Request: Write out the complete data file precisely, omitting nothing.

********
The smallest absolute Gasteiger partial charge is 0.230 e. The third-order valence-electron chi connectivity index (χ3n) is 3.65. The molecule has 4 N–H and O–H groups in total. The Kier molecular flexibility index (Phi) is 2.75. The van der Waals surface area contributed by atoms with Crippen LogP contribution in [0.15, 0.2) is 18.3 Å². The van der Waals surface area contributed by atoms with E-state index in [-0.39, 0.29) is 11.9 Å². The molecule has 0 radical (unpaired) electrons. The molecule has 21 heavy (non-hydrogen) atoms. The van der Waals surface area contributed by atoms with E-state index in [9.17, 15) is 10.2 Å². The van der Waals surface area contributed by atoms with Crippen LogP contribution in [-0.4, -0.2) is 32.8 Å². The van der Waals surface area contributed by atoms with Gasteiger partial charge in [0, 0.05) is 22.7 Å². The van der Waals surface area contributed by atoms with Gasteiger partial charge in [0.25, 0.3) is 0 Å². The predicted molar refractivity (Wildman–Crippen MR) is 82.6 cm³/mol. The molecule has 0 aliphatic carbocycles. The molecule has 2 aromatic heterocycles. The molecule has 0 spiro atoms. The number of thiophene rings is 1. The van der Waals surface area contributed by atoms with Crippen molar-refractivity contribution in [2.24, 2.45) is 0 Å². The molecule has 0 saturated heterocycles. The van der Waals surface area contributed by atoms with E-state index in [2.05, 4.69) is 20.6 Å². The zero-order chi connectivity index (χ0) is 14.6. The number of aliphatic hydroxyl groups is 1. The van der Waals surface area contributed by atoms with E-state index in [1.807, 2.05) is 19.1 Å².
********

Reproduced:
The smallest absolute Gasteiger partial charge is 0.230 e. The third-order valence-electron chi connectivity index (χ3n) is 3.65. The molecule has 4 N–H and O–H groups in total. The Kier molecular flexibility index (Phi) is 2.75. The van der Waals surface area contributed by atoms with Crippen LogP contribution in [0.15, 0.2) is 18.3 Å². The van der Waals surface area contributed by atoms with E-state index in [-0.39, 0.29) is 11.9 Å². The molecule has 0 radical (unpaired) electrons. The molecule has 21 heavy (non-hydrogen) atoms. The van der Waals surface area contributed by atoms with E-state index in [9.17, 15) is 10.2 Å². The van der Waals surface area contributed by atoms with Crippen LogP contribution in [-0.4, -0.2) is 32.8 Å². The van der Waals surface area contributed by atoms with Gasteiger partial charge in [0, 0.05) is 22.7 Å². The van der Waals surface area contributed by atoms with Gasteiger partial charge in [0.25, 0.3) is 0 Å². The predicted molar refractivity (Wildman–Crippen MR) is 82.6 cm³/mol. The molecule has 0 aliphatic carbocycles. The molecule has 2 aromatic heterocycles. The molecule has 0 spiro atoms. The number of thiophene rings is 1. The van der Waals surface area contributed by atoms with Crippen molar-refractivity contribution in [2.24, 2.45) is 0 Å². The molecule has 0 saturated heterocycles. The van der Waals surface area contributed by atoms with E-state index in [2.05, 4.69) is 20.6 Å². The zero-order chi connectivity index (χ0) is 14.6. The number of aliphatic hydroxyl groups is 1. The van der Waals surface area contributed by atoms with E-state index in [1.807, 2.05) is 19.1 Å².